• Associative memory,
  • Inductive Reasoning
  • Perceptual speed.

J.P. Guilford: J.P. Guilford proposed the structure of-intellect model which classifies intellectual traits among three dimensions: operations, contents and products.

  • Operations are what respondent does. There are 6 kinds of operations — cognition, memory recording, memory retention, divergent production, convergent production, evaluation.
  • Contents refer to the nature of materials or information on which intellectual operations are performed. There are 5 kinds of contents — visual, auditory, symbolic (eg. letters and numbers), semantic(eg. words), and behavioral (e.g. information about people’s behavior, attitudes, needs).
  •  Products refer to the form in which information is processed by the respondent. There are 6 kinds of products (units, classes, relations, systems, transformations, and implications).

Since each of these dimensions is independent, there are theoretically 180 (6*5*6) different components of intelligence.

Howard Gardner: Howard Gardner proposed the theory of multiple intelligence. According to him, intelligence is not a single entity but consisted of distinct type of intelligence. Dr. Gardner proposes eight different intelligences and put forth the concept that each of these intelligences are independent of each other. He proposed that out of these the 8 primary intelligence, an individual may excel in one, two or even three of these, but nobody’s good at them all.

  1. Linguistic – It is the capacity to use language fluently and flexibly to express one’s thinking and understand others.
  2. Musical – It is the capacity to play musical instrument, create music and manipulate rhythm .Also have sensitivity to speech and tone.
  3.  Logical-Mathematical – This area has to do with logic, abstractions, reasoning, numbers and critical thinking.
  4. Spatial – It is the ability to form mental image and to visualize with the mind’s eye
  5. Bodily-kinesthetic – It uses whole or portion of the body flexibility and creativity to solve problems.
  6. Interpersonal – This includes sensitivity to others behaviors and understanding of  others feelings, moods, temperaments and motivations.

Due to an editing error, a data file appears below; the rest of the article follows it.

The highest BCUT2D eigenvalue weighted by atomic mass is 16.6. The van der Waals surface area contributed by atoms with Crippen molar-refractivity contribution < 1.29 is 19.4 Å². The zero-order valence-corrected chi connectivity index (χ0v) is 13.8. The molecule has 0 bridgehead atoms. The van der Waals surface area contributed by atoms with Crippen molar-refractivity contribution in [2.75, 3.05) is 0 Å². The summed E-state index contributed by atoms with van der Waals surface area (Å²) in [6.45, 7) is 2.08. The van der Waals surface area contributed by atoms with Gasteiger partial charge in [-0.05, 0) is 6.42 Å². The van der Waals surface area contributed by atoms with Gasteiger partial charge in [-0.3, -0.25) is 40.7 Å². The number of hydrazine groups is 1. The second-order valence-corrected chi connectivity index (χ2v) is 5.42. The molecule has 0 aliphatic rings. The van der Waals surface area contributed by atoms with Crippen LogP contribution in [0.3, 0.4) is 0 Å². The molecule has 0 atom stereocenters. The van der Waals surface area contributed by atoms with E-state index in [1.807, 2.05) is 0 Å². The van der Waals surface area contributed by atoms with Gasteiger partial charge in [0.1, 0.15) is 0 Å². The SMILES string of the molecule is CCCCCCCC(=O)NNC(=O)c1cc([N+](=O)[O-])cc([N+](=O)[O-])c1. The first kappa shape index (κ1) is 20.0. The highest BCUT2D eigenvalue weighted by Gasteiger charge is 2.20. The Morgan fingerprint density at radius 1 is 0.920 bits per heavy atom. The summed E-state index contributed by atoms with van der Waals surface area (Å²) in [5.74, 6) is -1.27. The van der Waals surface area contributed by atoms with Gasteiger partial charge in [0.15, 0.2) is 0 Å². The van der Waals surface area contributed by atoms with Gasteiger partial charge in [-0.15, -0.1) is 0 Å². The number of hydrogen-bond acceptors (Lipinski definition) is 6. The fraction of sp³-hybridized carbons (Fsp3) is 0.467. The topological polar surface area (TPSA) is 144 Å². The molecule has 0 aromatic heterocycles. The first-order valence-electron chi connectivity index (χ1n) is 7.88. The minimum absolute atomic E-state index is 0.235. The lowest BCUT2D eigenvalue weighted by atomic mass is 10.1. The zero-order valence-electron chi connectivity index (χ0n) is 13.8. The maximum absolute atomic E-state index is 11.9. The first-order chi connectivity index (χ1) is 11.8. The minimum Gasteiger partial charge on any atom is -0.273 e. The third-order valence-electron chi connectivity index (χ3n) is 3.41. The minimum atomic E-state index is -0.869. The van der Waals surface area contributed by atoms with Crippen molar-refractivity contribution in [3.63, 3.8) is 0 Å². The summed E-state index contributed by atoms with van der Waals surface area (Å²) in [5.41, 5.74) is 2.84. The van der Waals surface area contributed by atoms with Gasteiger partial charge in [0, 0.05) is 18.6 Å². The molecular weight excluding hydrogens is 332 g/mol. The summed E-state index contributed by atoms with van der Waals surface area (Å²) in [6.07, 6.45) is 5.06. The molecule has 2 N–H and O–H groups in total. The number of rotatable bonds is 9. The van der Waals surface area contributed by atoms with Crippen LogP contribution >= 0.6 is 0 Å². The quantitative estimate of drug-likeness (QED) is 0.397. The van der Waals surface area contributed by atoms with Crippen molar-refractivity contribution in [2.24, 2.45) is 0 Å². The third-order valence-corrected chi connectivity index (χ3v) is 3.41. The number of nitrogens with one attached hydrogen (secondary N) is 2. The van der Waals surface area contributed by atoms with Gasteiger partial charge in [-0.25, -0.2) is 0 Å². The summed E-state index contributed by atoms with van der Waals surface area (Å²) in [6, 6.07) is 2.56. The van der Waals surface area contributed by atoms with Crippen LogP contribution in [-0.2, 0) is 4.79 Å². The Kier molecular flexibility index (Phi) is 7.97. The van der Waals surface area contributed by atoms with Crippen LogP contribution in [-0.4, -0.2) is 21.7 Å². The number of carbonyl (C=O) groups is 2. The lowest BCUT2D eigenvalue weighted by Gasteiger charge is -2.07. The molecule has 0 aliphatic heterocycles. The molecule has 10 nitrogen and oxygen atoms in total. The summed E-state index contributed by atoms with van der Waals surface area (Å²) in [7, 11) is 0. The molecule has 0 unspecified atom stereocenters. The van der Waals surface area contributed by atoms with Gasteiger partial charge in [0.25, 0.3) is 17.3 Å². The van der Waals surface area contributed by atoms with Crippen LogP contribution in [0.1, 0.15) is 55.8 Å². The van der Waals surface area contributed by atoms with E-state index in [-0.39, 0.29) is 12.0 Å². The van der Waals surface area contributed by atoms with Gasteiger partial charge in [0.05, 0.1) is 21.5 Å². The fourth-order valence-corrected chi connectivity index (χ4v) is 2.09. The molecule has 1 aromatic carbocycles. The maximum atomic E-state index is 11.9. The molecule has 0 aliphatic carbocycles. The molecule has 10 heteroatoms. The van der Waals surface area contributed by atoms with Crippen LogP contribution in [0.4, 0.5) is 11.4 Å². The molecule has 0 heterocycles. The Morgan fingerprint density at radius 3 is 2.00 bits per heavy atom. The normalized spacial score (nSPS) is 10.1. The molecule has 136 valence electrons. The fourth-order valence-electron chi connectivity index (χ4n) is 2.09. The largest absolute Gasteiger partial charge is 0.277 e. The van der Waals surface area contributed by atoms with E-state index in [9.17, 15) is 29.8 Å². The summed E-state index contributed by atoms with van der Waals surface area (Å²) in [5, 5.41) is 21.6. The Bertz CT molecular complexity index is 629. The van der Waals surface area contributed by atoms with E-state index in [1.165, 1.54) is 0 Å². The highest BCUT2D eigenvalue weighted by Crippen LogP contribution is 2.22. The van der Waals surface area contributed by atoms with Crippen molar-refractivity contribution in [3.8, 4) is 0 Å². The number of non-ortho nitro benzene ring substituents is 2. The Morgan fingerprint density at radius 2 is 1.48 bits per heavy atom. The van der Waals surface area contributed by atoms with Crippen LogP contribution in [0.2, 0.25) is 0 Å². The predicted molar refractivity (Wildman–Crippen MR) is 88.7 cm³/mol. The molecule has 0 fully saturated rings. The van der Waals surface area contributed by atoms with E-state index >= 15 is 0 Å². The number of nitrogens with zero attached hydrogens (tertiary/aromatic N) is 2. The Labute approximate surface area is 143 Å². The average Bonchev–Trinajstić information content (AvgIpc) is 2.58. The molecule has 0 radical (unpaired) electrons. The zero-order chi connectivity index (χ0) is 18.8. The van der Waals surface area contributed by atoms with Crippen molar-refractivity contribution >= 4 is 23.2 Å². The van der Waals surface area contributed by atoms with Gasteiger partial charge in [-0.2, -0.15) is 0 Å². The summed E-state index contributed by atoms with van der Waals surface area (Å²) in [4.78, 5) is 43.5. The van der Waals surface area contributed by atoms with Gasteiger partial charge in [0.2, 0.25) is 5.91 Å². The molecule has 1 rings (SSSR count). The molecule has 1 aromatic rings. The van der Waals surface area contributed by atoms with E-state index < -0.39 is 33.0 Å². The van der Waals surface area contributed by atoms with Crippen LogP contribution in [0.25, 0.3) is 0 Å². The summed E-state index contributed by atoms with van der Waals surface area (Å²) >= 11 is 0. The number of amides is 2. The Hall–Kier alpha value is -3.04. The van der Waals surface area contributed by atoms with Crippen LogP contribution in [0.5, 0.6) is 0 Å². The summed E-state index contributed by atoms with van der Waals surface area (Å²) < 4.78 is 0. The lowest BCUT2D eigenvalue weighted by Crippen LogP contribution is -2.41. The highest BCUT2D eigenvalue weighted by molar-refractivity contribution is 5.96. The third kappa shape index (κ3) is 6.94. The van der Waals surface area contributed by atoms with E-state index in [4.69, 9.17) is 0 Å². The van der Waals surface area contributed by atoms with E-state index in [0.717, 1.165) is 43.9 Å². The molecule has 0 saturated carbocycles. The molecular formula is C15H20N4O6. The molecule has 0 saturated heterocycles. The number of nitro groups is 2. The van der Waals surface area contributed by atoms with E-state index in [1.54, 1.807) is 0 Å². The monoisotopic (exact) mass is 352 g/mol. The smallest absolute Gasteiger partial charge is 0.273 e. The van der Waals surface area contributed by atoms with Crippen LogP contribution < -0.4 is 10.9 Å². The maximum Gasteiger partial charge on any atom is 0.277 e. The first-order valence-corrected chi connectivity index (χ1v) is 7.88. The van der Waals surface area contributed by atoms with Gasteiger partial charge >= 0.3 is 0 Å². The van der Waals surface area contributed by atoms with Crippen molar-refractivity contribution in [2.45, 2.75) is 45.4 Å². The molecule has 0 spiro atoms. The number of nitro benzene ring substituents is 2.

7. Intrapersonal – Awareness of one’s own feelings, motives, and desires.
  8. Social – Sensitivity to motives, feelings, and behaviors of others.

Robert Sternberg: Robert Sternberg (1985) proposed the triarchic theory of intelligence. Sternberg’s triarchic theory of intelligence represents the information-processing approach to understand intelligence.According to this theory, there are three basic types of intelligence.

  1.  Componential or Analytical intelligence – This component refers to problem-solving abilities which including knowledge acquisition and learning the ways of doing things, planning concerning what to do and how to do and performance involves actually doing things.
  2. Experiential or Creative intelligence – It has the ability to make new inventions and discoveries. This intelligence involved in using past experiences creatively to solve new problem.
  3. Contextual or Practical intelligence– This component has the ability to apply knowledge to practice and involves the ability to deal with the situation encountered in daily basis.

Intelligence

Intelligence is one of the main topics in psychology. In our surrounding we can notice each and every individual behave differently and distinctively. Psychologists say these variations among individual’s characteristics and behaviors are due to individual difference. These behaviors according to them are influenced by either personal traits or situational factors. Psychological attributes like intelligence, personality, Values, Aptitude etc are set of characteristics determined by personal traits are used for psychological assessment to predict future behavior.

According to oxford dictionary, Intelligence is the power of perceiving, learning, understanding and knowing. Apart from this, psychologists also have suggested definitions of intelligence like Alfred Binet , who defined intelligence is the ability to judge well, understand well and reason well. Gardner and Sternberg have suggested that an intelligent individual not only adapts to the environment, but also actively modifies or shapes it. As per David Wechsler, intelligence is the aggregate or global capacity of the individual to act purposefully, to think rationally, and to deal effectively with his environment.

There are two kind of intelligence

Crystallized Intelligence: Crystallized intelligence is defined as the acquiring knowledge and skills that comes from prior learning and past experiences. This type of intelligence is based upon facts .Many psychologist believe that Crystallized Intelligence increases with our age as we acquire new knowledge and skills with each passing day. Example of this intelligence includes reading comprehension and vocabulary exams.

Fluid Intelligence: Fluid intelligence is the ability of an individual to think and reason abstractly and solve problems. Example of a fluid intelligence is solving puzzles and coming up with problem solving strategies.